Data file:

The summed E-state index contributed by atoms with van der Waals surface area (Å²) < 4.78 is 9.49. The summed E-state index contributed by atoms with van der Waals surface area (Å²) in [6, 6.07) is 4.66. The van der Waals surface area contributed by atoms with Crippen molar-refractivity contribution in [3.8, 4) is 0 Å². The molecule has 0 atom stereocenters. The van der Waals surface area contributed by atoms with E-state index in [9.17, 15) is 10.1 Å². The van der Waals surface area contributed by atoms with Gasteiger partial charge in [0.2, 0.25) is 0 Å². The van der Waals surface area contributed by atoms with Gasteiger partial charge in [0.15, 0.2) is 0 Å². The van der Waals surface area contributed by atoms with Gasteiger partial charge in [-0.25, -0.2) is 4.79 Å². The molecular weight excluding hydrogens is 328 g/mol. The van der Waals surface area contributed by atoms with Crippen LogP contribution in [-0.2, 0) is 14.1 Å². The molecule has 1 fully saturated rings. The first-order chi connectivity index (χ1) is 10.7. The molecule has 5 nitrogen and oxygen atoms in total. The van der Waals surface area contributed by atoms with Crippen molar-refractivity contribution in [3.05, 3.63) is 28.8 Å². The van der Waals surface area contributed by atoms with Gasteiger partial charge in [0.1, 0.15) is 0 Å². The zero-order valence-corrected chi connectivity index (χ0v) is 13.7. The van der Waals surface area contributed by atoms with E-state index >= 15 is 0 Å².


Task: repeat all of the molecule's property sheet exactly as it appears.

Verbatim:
The summed E-state index contributed by atoms with van der Waals surface area (Å²) < 4.78 is 9.49. The summed E-state index contributed by atoms with van der Waals surface area (Å²) in [6, 6.07) is 4.66. The van der Waals surface area contributed by atoms with Crippen molar-refractivity contribution in [3.8, 4) is 0 Å². The molecule has 0 atom stereocenters. The van der Waals surface area contributed by atoms with E-state index in [9.17, 15) is 10.1 Å². The van der Waals surface area contributed by atoms with Gasteiger partial charge in [0.2, 0.25) is 0 Å². The van der Waals surface area contributed by atoms with Gasteiger partial charge in [0.15, 0.2) is 0 Å². The van der Waals surface area contributed by atoms with Gasteiger partial charge in [-0.25, -0.2) is 4.79 Å². The molecular weight excluding hydrogens is 328 g/mol. The van der Waals surface area contributed by atoms with Crippen LogP contribution in [-0.2, 0) is 14.1 Å². The molecule has 1 fully saturated rings. The first-order chi connectivity index (χ1) is 10.7. The molecule has 5 nitrogen and oxygen atoms in total. The van der Waals surface area contributed by atoms with Crippen molar-refractivity contribution in [3.05, 3.63) is 28.8 Å². The van der Waals surface area contributed by atoms with Gasteiger partial charge in [0.1, 0.15) is 0 Å². The zero-order valence-corrected chi connectivity index (χ0v) is 13.7. The van der Waals surface area contributed by atoms with E-state index >= 15 is 0 Å².